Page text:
The November SF NewTech seemed to come up pretty quickly this time. And, it rained again (October’s event greeted us with rain as well) – let’s hope this isn’t a pattern!
As usual Myles kicked things off to what had to be the largest turnout yet. The event attracted the usual faces, with some new additions as well, including CEOs, founders, VCs, programmers, bloggers, and a reporter (Rafe Needleman of course.) Quick tangent here, I think it’s very cool that Rafe takes the time to stay tapped into the community.
The only thing that I would like to see improved for the next meetup is the removal of all PowerPoint decks. Demos are cool and. I’m there to see new tech. Slides are boring and very 1.0.
Alf Watt, iStumbler.com
Myles described it in advance, “Alf is one of my oldest friends in San Francisco. He has been working on his revolutionary wireless discovery tool for Mac for a long time and he’s excited to share it with us. It’s called iStumbler and it’s pretty damn cool.
Bart Myers, GUBA, the grand daddy of online video
Sort of a cross between Bittorrent and YouTube, GUBA is an online entertainment destination where users can browse, download, share and buy user-generated content, as well as hundreds of movies and TV shows. Their site advertises movies for $0.99 and TV shows for $0.49.
Using, GUBA, GUB’ers (just made that up) can download content to their PC, iPod, PSP, and other portable devices. Users can watch videos in Flash, QuickTime, Windows Media formats, and can stream videos in their home network using Windows Media Center and Apple’s Front Row technology.
Founded in 1998, GUBA is privately held company and headquartered in San Francisco.
When asked, Why GUBA, Myers replied, “We’re cooler. It’s not just a place to get a movie, it’s a place to find entrainment and watch it, when you want to, how you want to.”
Veronica Belmont, Molly Wood, CNET TV
CNET TV is striving to become a popular destination wit its unique design and personalization features, which includes a virtual remote control, a “draggable” interface so users can move things around, full-screen playback, playlists, and customizable channels and backgrounds. With more than 30 original videos produced each week and a library of thousands of videos,
CNET TV gives people a single destination to easily find the latest videos on their favorite technology products and topics. Video features include the Buzz Report, Car Tech, Insider Secrets, Prize Fight and First Look from the Lab that help consumers figure out what gadgets to buy and how to get the most out them.
It also makes a selection of the site’s popular video content available for distribution on television.
Mital Poddar, Swapthing.com
Based in Cupertino, SwapThing enables the swapping (trade and barter) of any combination of items and services between consumers and small businesses, as well as direct purchases. SwapThing is swap-based, as opposed to auction-based, allowing completely private, one-on-one negotiations. SwapThing offers free registration and listing for items, with a low transaction fee of $1.00 for each exchange of goods.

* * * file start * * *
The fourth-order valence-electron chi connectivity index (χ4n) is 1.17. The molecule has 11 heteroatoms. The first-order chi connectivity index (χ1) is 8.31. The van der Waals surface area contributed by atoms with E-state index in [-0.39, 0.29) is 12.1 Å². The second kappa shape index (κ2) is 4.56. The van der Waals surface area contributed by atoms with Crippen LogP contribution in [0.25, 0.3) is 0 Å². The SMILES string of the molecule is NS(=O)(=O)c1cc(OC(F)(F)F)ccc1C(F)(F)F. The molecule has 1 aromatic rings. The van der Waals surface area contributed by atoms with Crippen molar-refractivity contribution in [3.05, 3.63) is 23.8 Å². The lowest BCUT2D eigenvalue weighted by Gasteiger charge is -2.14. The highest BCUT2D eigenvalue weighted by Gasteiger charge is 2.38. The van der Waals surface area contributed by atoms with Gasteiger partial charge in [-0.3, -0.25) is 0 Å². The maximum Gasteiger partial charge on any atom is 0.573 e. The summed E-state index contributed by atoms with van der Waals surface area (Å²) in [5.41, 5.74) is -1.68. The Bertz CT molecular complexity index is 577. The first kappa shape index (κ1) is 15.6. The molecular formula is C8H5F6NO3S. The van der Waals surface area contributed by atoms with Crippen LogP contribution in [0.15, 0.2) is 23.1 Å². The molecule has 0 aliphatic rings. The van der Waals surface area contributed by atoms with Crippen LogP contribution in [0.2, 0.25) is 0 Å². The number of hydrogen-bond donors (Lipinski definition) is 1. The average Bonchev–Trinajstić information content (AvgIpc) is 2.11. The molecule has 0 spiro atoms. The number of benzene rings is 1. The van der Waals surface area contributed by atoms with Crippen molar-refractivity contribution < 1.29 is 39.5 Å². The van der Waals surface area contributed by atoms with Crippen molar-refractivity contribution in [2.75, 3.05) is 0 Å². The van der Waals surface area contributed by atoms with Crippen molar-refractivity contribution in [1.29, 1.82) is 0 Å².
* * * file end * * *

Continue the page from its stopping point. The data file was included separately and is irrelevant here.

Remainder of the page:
The company also introduced SwapServices, which allows small businesses, service providers, and independent professionals to advertise their business, swap services, and save money.Mital also mentioned that the company’s Swapcircles equals its secret sauce.
a SwapCircle is a community of individuals who identify with a particular activity, locality or other commonality. SwapCircles provide a new way to swap goods and services amongst trusted swappers with similar hobbies or interests. SwapCircles are customizable with a group’s logo and mission, as well as displaying the items listed by the members under one umbrella, and also provide a private forum for members to talk, swap, and share ideas and stories.Currently, there are over 50,000 swappers using SwapThing, and over 3,000,000 items and services listed.
When asked about the biggest swap she knew about, Poddar replied, “A Maserati for two jet skis!”
Joost shreve, Everytrail.com
A last minute addition to the line-up, Everytrail.com was created by a small group of passionate travel and outdoor enthusiasts, out of dissatisfaction with current solutions to share trips with friends and likeminded people.
EveryTrail is an online platform that enables hikers and adventurers to visualize their travel and outdoor activities and even share them with likeminded people all over the world. Users can easily upload GPS data recorded while out on the trail and even add photos and notes, to create a visual record of their outdoor activity.
I see this for having huge opportunities not just for hikes, but also boating (throughout the delta for example. What a way to chart a course, without having to buy an expensive chartplotter. Of course, mountain bikers, skiers, snowboarders, kayakers, etc. can benefit from this technology as well.
The service just needs the ability to provide a printed map service, which according to Joost, are on the way.
James Yu of BuzzShout
For additional pictures, jump over to flickr.
Jacobs & Ferraro, LLP Tech-focused legal firm (beer and snacks.)
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